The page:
Basket Of Deplorables By Tom Rachman at Gladstone Theatre.
If the definition of satire is: “the use of humor, irony, exaggeration, or ridicule to expose and criticize people’s stupidity or vices, particularly in the context of contemporary politics and other topical issues” Tom Rachman definitely hit the mark with his latest book Basket Of Deplorables. In this series of short stories, he explores the Trump era with an open eye, leaving no room for sympathy for the culture of his own time. Of course, his journalistic career made him a knowable observer of our reality.
Rachman worked as an editor at the foreign desk of The Associated Press in New York. His assignments included reporting from India and Sri Lanka; he was a correspondent for The Associated Press in Rome, traveled to Egypt, Japan, South Korea, and Turkey. In those years, he learned a lot about world politics, but even more about people and their reaction to realism. He understood perfectly their refusal to believe that the inevitable will come, their attempt to escape unwanted reality, their readiness to blindly believe unreliable electronic media.
His life and work experience were incorporated skillfully into stories about Americans, ranging from the intellectual elite to a simple Starbucks barista. He explores their characters through a number of small incidents where one ordinary event leads to a revelation. So, on election night, a Manhattan party is in the middle of its pleasant small talk while waiting for Hilary Clinton to become the first female president of the USA. The unpredicted outcome leads guests into a state of panic, and the blind host to a shocking confession. The atmosphere shifts from sophisticated to unrefined unearthing the ugly reality of division in the country where power stands strong above the powerless, igniting anger of disenchanted but still claiming and winning their total submission.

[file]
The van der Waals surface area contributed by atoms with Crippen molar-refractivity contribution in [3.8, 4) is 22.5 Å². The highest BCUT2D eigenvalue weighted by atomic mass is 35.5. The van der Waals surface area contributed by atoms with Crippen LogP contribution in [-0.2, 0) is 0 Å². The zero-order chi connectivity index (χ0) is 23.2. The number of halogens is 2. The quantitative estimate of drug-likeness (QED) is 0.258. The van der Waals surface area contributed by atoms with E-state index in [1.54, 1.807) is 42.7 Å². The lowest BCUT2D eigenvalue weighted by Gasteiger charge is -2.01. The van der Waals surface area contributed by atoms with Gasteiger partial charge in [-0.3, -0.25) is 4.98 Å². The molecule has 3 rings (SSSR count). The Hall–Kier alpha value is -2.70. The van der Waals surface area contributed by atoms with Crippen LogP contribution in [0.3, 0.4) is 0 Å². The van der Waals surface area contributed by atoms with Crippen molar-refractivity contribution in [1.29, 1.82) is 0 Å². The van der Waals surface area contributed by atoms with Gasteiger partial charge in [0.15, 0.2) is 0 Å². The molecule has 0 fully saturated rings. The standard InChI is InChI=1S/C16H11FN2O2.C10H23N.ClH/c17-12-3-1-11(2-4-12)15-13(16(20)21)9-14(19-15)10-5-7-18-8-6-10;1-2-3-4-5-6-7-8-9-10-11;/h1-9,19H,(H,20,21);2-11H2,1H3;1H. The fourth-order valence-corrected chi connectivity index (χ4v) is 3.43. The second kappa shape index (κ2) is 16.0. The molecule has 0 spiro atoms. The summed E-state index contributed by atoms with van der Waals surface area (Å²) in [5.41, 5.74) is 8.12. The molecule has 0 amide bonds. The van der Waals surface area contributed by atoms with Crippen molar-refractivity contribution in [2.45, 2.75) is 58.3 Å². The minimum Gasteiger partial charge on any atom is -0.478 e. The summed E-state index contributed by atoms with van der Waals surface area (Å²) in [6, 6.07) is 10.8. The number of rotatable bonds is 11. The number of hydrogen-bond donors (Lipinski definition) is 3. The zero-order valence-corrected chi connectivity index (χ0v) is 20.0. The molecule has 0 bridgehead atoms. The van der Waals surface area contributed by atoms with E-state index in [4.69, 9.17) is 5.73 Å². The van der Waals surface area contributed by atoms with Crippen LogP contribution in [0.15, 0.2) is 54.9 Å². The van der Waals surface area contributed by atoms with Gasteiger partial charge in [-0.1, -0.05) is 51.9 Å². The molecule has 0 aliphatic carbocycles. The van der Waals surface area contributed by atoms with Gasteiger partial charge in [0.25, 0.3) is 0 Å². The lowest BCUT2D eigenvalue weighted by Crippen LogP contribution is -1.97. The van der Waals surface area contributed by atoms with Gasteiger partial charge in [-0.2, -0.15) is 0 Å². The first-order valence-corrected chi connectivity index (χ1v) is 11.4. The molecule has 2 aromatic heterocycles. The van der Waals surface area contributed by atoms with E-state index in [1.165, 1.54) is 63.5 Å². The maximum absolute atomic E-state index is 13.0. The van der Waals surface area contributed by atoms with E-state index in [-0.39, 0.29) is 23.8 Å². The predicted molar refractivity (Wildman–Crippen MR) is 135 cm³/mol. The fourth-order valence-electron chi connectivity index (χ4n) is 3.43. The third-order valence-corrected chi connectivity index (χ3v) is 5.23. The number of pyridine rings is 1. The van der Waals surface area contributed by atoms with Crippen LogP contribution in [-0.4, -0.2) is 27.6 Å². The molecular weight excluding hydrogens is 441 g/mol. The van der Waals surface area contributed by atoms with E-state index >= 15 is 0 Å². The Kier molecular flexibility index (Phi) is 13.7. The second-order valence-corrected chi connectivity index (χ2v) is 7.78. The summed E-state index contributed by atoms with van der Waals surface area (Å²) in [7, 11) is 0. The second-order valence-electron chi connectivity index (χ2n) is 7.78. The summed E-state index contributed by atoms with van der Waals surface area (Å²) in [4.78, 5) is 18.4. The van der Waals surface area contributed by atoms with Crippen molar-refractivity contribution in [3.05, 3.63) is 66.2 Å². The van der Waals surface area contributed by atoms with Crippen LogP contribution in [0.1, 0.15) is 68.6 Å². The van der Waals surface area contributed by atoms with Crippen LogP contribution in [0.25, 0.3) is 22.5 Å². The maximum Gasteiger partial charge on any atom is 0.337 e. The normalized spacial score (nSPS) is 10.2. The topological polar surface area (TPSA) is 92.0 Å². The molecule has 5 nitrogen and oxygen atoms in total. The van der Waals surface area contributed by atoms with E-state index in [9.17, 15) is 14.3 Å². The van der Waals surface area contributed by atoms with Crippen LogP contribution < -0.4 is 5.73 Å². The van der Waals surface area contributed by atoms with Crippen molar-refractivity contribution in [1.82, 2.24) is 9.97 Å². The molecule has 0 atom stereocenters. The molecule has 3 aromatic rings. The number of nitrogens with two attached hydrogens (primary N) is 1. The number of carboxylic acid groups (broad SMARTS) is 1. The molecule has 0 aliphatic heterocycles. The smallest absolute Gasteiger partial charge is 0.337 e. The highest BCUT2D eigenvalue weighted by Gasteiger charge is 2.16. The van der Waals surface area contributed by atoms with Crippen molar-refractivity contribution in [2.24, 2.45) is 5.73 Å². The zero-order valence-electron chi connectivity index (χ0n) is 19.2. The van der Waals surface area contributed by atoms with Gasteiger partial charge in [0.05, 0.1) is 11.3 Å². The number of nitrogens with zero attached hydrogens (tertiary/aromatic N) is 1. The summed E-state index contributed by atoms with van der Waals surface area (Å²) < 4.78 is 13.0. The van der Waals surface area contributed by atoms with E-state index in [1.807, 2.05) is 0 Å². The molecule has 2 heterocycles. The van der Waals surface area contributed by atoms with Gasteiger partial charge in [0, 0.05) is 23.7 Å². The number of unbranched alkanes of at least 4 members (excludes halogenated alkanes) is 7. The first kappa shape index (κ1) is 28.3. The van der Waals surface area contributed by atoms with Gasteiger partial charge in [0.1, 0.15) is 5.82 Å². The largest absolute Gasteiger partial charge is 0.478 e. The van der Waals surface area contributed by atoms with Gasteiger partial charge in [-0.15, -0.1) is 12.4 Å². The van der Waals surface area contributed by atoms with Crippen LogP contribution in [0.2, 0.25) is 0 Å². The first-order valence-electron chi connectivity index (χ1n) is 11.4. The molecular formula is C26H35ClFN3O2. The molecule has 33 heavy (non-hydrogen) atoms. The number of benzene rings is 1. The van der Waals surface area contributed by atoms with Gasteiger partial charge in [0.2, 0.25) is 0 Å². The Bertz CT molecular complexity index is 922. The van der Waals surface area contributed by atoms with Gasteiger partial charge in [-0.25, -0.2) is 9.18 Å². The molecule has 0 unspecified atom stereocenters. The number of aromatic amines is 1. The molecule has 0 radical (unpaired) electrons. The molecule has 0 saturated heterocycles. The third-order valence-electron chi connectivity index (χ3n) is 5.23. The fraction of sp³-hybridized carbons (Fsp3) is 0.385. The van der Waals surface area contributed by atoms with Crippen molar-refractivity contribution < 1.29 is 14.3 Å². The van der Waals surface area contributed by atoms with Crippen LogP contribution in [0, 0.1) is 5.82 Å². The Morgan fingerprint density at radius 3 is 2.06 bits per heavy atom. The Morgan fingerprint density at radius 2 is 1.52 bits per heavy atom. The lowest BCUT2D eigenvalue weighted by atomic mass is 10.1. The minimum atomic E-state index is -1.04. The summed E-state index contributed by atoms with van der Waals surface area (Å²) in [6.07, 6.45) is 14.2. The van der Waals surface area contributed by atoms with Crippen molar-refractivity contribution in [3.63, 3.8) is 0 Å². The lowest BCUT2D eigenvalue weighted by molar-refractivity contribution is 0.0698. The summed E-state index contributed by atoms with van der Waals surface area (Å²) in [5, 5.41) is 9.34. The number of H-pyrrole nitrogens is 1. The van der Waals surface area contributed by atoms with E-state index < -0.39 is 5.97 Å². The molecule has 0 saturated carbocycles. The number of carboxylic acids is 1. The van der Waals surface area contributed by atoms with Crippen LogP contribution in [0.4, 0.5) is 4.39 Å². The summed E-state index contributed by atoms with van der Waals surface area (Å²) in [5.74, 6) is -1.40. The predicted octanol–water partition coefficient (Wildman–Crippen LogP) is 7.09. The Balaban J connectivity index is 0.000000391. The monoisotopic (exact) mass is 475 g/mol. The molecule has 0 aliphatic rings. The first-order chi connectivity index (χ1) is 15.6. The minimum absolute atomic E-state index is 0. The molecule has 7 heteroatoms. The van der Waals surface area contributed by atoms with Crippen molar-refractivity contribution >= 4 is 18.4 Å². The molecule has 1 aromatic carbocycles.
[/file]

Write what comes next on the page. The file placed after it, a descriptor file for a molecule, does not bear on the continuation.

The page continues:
Blindness is a leitmotiv of the stories–blind host, blind faith of the guests, blindness as an incapacity to see and to resist the ugly truth. There are no illusions in the writer’s mind about us, his contemporaries, and, therefore, no bright future for this generation. These are not funny stories about Donald Trump, but rather about us who allowed the creation of the Trump era.
The world’s first live staged reading of the audio-book was mostly a pleasant theatre experience with a few problems. The first story, narrated by Teri Loretto-Valentik as a blind ex-photographer of the celebrities, read/acted brilliantly. Her voice was seductive in spite of the bitterness and anger waiting to explode. She narrated with conviction, strength and natural flow.
Although there were many funny moments and some good characterizations, the lack of concentration, from time to time, was upsetting. After times, the intensity of the narrative started to wear off, as did the audience’s attention. Reading on stage, obviously, can be very interesting, but it should not last longer than an hour.
Teri Loretto-Valentik, Paul Rainville, David Whiteley, Brad Long, Rachelle Casseus
This post originally appeared in Capital Critics Circle on December 10, 2017, and has been reposted with permission.
This post was written by the author in their personal capacity.The opinions expressed in this article are the author’s own and do not reflect the view of The Theatre Times, their staff or collaborators.
This post was written by Rajka Stefanovska.
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